The Israeli military has rounded up 379 militant activists, including dozens of electoral candidates from Hamas (search), prompting accusations that Israel is using a weekend truce breach as an excuse to crush the Islamic terrorist group before upcoming Palestinian elections.

The arrest sweep in the West Bank (search) — the biggest in three years and part of a new offensive against Hamas — came after Israel (search) failed to win international backing for its demand that the terrorist organization be barred from the Jan. 25 parliamentary vote.

Israel says a government that includes Hamas, which calls for the destruction of the Jewish state, would threaten peace prospects. But letting Hamas contest elections is the cornerstone of Palestinian leader Mahmoud Abbas' (search) plan to tame the group, and the Palestinian Authority believes it will be the main loser in the Israel-Hamas showdown.

The arrests, made over three days, are generating sympathy for Hamas and could further improve its strong electoral prospects. Abbas' ruling Fatah movement is widely perceived as corrupt, and many Palestinians say they will vote for Hamas to teach Fatah a lesson and get better government services. Many view Hamas as a much more disciplined organization that could bring order to the chaotic Gaza Strip.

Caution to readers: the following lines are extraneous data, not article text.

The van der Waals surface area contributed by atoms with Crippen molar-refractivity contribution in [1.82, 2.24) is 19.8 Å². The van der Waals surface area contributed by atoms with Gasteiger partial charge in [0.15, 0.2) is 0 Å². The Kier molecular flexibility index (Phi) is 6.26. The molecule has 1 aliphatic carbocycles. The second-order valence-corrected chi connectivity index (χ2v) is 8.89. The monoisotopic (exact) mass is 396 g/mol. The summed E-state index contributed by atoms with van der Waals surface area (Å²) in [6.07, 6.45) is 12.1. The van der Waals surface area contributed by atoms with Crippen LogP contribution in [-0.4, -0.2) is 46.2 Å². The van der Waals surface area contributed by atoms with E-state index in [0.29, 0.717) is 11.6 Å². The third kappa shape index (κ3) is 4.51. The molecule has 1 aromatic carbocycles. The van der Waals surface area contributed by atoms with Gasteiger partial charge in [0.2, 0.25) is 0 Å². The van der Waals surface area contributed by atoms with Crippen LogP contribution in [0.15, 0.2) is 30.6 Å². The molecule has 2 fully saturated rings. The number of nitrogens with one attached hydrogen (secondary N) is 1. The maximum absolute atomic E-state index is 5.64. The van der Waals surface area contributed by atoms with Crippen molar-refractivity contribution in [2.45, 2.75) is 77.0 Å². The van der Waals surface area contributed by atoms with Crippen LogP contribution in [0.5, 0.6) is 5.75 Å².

On the other hand, if Israel arrests more candidates than Hamas can replace, it might decide to bow out of the election, a step that could lead to the cancellation of the vote and further undermine Abbas' claim to leadership.

"The Israeli interference is only complicating the situation for the Palestinian Authority," said Palestinian Planning Minister Ghassan Khatib.

Israel launched its offensive of airstrikes, targeted killings and mass arrests after Hamas fired scores of homemade rockets from Gaza at Israeli border towns over the weekend.